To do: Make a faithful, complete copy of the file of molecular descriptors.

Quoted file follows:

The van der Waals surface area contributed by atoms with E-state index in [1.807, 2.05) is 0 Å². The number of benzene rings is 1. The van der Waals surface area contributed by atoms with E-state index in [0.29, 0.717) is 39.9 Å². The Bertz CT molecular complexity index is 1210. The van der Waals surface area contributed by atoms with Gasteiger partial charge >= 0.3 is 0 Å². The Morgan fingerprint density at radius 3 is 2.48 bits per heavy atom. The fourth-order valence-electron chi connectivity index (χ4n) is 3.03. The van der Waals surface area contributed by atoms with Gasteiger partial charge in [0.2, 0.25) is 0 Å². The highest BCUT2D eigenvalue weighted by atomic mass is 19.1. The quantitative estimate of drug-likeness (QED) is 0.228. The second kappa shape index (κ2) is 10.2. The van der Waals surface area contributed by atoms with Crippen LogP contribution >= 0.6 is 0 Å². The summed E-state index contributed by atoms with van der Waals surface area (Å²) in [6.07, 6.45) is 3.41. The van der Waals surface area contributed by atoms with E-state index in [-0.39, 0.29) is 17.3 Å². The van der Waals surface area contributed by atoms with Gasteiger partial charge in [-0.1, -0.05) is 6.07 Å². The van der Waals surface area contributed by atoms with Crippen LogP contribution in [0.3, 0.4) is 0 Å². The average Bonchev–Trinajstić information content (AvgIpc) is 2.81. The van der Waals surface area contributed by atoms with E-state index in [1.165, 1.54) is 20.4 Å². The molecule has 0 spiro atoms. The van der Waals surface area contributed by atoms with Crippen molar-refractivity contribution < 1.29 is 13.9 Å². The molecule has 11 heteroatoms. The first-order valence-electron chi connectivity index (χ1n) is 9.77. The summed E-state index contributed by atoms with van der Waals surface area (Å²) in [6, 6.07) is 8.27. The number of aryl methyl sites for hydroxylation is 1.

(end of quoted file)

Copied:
The van der Waals surface area contributed by atoms with E-state index in [1.807, 2.05) is 0 Å². The number of benzene rings is 1. The van der Waals surface area contributed by atoms with E-state index in [0.29, 0.717) is 39.9 Å². The Bertz CT molecular complexity index is 1210. The van der Waals surface area contributed by atoms with Gasteiger partial charge >= 0.3 is 0 Å². The Morgan fingerprint density at radius 3 is 2.48 bits per heavy atom. The fourth-order valence-electron chi connectivity index (χ4n) is 3.03. The van der Waals surface area contributed by atoms with Gasteiger partial charge in [0.2, 0.25) is 0 Å². The highest BCUT2D eigenvalue weighted by atomic mass is 19.1. The quantitative estimate of drug-likeness (QED) is 0.228. The second kappa shape index (κ2) is 10.2. The van der Waals surface area contributed by atoms with Crippen LogP contribution >= 0.6 is 0 Å². The summed E-state index contributed by atoms with van der Waals surface area (Å²) in [6.07, 6.45) is 3.41. The van der Waals surface area contributed by atoms with E-state index in [-0.39, 0.29) is 17.3 Å². The van der Waals surface area contributed by atoms with Gasteiger partial charge in [-0.1, -0.05) is 6.07 Å². The van der Waals surface area contributed by atoms with Crippen LogP contribution in [0.3, 0.4) is 0 Å². The average Bonchev–Trinajstić information content (AvgIpc) is 2.81. The van der Waals surface area contributed by atoms with E-state index in [1.165, 1.54) is 20.4 Å². The molecule has 0 spiro atoms. The van der Waals surface area contributed by atoms with Crippen molar-refractivity contribution < 1.29 is 13.9 Å². The molecule has 11 heteroatoms. The first-order valence-electron chi connectivity index (χ1n) is 9.77. The summed E-state index contributed by atoms with van der Waals surface area (Å²) in [6, 6.07) is 8.27. The number of aryl methyl sites for hydroxylation is 1.